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Why Trump's Western Wall Visit Is Actually Bad News for the Israeli Right

No sitting U.S. president has ever visited the Kotel before. The fact Trump broke with convention has nothing to do with fulfilling the Israel lobby's wildest dreams

Anshel Pfeffer
Anshel Pfeffer
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U.S. President Donald Trump at the Western Wall, May 22, 2017.
U.S. President Donald Trump at the Western Wall, May 22, 2017.Credit: JONATHAN ERNST/REUTERS
Anshel Pfeffer
Anshel Pfeffer

In an attempt to apply symbolism to every step that Donald Trump takes on his short visit to Israel and the territories, Israeli politicians and the local media have made a major fuss of the fact that Trump is the first U.S. president to visit the Western Wall while in office. They even tried to make it out as some wonderful gesture to Israel and the Jewish people.

But it was nothing of the sort.

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Not only did Trump refuse to have Prime Minister Benjamin Netanyahu accompany him on his pilgrimage to the Wall on Monday afternoon, his entourage insisted that no Israeli government official attend either – save for the celebrity-loving “Kotel Rabbi,” Shmuel Rabinovich. Even photographers from the Government Press Office were not allowed on site.

On the officially approved Israeli itinerary, the time spent in East Jerusalem was left blank. Just like the visit Tuesday morning to the territories for the meeting with Palestinian Authority President Mahmoud Abbas.

The dwindling ranks of Trump’s ardent supporters on the Israeli right will mumble something about interfering State Department diplomats. What State Department? The one Trump hasn’t got around to appointing senior officials for yet? This was his call – and if it was important enough for the president to change U.S. policy on recognizing East Jerusalem as being part of sovereign Israel, he would have done so.

The bottom line is that not only does Trump have no intention of jeopardizing his relations with Sunni Arab leaders by moving the U.S. Embassy to Jerusalem, he won’t even make the tiniest gesture in that direction by allowing Netanyahu to join him for a few minutes in the Old City.

He has made three mini-speeches since arriving in Israel and hasn’t mentioned the word “Jerusalem” in one of them. He was warned not to do so by his advisers, and that’s it. He can’t be bothered to challenge them because he doesn’t care.

The religious right in Israel that celebrated Trump’s victory back in November, predicting how the new U.S. administration would be fine with Israel building settlements and annexing the West Bank, should look no further for proof that their great expectations were without foundation.

Sure, this is the unorthodox and iconoclastic Trump who has no patience for diplomatic conventions and niceties. But this is also the Trump who has no patience or interest in straying from his own comfort zone. He has his heart set on a grand anti-Iran/anti-Islamic State alliance with the Sunni Arab leaders, and that is what Netanyahu wants, too. Of course, Netanyahu would like the administration to recognize Israel’s sovereignty in East Jerusalem, but the anti-Iran front is much more important to him. And besides, although he never admits it in public, Netanyahu is an atheist and symbols like the Western Wall don’t have that much meaning for him.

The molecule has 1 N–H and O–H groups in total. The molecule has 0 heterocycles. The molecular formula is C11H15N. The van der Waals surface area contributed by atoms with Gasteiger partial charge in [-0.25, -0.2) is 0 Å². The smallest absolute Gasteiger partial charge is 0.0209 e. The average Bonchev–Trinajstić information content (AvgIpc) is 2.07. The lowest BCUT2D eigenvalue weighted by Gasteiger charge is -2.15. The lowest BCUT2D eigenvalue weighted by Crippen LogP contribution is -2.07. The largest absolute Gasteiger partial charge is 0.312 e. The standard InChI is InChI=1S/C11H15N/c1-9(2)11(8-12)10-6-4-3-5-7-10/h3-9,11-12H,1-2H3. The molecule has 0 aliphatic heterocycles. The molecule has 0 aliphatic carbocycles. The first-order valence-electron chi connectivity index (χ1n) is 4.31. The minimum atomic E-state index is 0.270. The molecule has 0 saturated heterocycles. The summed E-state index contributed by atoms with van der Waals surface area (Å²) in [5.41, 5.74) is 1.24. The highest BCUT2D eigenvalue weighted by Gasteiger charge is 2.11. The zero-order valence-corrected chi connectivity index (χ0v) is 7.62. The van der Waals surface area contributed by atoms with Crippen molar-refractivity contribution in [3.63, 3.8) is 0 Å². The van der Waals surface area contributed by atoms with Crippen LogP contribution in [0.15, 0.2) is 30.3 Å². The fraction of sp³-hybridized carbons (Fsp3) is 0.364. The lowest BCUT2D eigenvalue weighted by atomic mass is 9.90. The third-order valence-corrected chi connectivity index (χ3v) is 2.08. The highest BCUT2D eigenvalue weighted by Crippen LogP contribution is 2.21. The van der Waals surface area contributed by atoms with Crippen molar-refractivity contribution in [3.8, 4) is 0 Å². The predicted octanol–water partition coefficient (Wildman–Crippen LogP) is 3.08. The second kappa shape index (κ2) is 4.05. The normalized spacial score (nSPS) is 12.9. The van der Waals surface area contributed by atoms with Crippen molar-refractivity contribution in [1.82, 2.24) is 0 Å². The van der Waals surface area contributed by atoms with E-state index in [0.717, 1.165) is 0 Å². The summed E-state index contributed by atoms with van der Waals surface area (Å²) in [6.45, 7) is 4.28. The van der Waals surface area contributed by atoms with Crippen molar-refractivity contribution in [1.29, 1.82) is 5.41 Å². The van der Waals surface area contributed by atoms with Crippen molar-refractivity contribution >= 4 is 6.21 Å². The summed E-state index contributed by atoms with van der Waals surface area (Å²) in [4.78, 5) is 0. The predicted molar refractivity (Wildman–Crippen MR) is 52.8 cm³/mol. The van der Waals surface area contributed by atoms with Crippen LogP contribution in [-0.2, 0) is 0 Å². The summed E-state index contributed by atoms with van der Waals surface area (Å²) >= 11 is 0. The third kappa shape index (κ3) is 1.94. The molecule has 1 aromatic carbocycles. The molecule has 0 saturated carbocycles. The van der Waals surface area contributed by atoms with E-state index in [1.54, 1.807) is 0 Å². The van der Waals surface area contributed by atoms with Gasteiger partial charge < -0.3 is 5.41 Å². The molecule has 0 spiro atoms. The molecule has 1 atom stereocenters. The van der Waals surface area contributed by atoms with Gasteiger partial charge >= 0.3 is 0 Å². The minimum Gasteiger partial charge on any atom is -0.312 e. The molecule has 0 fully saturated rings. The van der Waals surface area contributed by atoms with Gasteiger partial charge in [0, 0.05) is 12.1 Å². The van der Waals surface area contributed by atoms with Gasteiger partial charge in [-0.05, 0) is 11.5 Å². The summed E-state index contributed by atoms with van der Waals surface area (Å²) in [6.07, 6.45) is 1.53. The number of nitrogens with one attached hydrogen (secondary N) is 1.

I’m not writing this out of any glee or feeling of schadenfreude at the shattered illusions of the Israeli right. Trump’s visit to the Wall is not good news for the Israeli left, either.

It means he isn’t serious about making peace in the region.

There’s a reason no previous sitting U.S. president ever put the Wall on his itinerary. Barack Obama, for example, visited the Kotel in 2008 while a Democratic presidential candidate, but didn’t visit as president in 2013. As president, every action and word has major implications, and a Western Wall visit simply has too much potential for causing offense to either side in the conflict – Israelis or Palestinians.

A president who is serious about trying to solve the conflict – and every president who has visited Israel in the past has been – doesn’t get himself into a corner like that. It’s Diplomacy 101.

So why did Trump visit the Wall anyway? Who knows why he does anything. Maybe it was a paternal gesture to his daughter Ivanka, the convert to Judaism. Probably he assumes that a photograph by the most visible symbol of Judaism could help him back home with Jewish and evangelical voters if he runs for reelection in 2020. Maybe it’s because he loves big buildings and has been gripped recently with a special passion for walls.

Whatever it is, it isn’t because he seriously plans to change anything in this region. Certainly not to fulfill the wildest dreams of the Greater Land of Israel lobby or to bring peace to this land.

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